How strong? Maybe the television spot has it right after all.
Try Army strong. Desert Vista senior Austen Harris certainly has the approach, and the mindset right. And, come fall, the 5-foot-6 points guard will be suiting up as a member of the Army women’s college basketball team.
More important to Harris, however, she’ll be a student at the United States Military Academy in West Point, N.Y., continuing her basketball career while propelling herself into a future of opportunity.
“I just thought it would be a great opportunity to get to play for the military academy and get to grow up there,” Harris said. “My dad used to be in the military, and West Point’s been on my back all summer. They wanted me.
Averaging 12.6 points and 6 assists a game, Harris is every bit the lead-by-example, if not understated, floor general for coach Rachel Proudfoot’s Thunder, who have opened the season white hot at 7-0 so far. Off the court, the soft-spoken future doctor – “I want to go pre-med,” Harris says without hesitation – is learning now, with the help of her coach, how to deal with everything that is sure to come flying at her once she steps on campus at West Point.
“She’s very intelligent. She’s such a great kid,” Proudfoot said. “The thing I think now, is I’m trying to take that coaching aspect one step further, for her. I say, 'You know, I know what you’re going to go through.’”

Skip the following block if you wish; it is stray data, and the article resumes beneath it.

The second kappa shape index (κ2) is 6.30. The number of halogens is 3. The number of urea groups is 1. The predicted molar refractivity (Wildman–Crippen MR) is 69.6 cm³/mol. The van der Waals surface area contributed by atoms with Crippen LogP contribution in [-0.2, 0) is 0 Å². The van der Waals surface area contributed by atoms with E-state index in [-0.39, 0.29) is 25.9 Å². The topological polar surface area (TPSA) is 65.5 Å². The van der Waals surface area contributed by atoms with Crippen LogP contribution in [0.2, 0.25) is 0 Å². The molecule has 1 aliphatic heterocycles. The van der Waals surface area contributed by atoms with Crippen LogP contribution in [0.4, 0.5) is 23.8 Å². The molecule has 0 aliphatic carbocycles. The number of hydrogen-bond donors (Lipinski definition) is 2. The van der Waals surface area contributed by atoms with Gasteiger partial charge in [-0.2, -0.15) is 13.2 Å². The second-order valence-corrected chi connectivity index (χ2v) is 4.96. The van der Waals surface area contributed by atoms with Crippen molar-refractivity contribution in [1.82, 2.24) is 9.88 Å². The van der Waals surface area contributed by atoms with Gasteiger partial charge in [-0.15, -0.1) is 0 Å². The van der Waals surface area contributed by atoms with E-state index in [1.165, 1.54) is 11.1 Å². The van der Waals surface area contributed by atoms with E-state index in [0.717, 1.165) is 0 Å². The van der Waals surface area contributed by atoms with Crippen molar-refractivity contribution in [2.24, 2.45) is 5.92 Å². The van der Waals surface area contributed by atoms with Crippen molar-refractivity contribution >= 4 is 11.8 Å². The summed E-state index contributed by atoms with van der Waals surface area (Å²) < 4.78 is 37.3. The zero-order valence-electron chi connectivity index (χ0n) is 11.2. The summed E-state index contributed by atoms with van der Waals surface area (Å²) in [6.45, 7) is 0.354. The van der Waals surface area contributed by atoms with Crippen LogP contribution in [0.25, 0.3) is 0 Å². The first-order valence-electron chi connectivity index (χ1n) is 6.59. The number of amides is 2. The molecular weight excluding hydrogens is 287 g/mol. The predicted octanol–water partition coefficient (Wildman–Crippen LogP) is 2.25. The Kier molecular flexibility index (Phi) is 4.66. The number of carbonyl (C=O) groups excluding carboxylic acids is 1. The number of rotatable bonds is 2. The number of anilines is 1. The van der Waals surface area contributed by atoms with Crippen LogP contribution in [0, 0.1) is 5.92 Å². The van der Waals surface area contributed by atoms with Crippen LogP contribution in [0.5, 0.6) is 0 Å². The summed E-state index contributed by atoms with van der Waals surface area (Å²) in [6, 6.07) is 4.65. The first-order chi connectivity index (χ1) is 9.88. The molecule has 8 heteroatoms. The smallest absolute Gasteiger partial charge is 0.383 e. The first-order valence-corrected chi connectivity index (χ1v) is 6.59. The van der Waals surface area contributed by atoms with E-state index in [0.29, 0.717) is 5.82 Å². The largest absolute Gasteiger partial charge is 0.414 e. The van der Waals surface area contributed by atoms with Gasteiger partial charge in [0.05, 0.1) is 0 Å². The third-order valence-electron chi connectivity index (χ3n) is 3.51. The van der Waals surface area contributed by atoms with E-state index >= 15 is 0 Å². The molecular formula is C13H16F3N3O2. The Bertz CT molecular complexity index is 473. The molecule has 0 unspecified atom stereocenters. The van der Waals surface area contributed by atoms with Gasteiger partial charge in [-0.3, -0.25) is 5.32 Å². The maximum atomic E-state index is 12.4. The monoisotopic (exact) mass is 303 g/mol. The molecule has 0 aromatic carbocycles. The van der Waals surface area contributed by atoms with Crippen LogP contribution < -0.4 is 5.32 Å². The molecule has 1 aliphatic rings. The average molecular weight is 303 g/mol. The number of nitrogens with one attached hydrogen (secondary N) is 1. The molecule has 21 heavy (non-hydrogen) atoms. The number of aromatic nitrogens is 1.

Proudfoot admits that while some coaches are loose and tend to go-with-the-flow at times, she runs a tight ship – likely a product of her three-year experience as a soldier in the Army herself.
“I know it gets a little bit tedious at times for them, but to me accountability is huge,” Proudfoot said. “I’m trying to teach all of them to be accountable.
“(Austen) is getting there. She’s truly learning. She’s come so far from last year,”
Added Harris: “She’s always telling me, 'Go hard soldier!’”
Harris said she’s well aware that her commitment to West Point extends beyond the possibility of a four-year playing career. For West Point entrants, five years of active duty is required after graduation, followed by three years of reserve status.
For Harris, the next decade or so will have a purpose beyond basketball and simply serving, however.
“I want to go pre-med,” she said, adding that she plans to take advantage of everything the Army can do to help her future career. “I’m excited.”
Harris said that, in committing to play college basketball, there’s something bigger when you step on campus with the rest of the Cadets.
“Everybody works together, works hard. You have to there,” she said. “Everyone is there to get things done. They’re there to accomplish something.”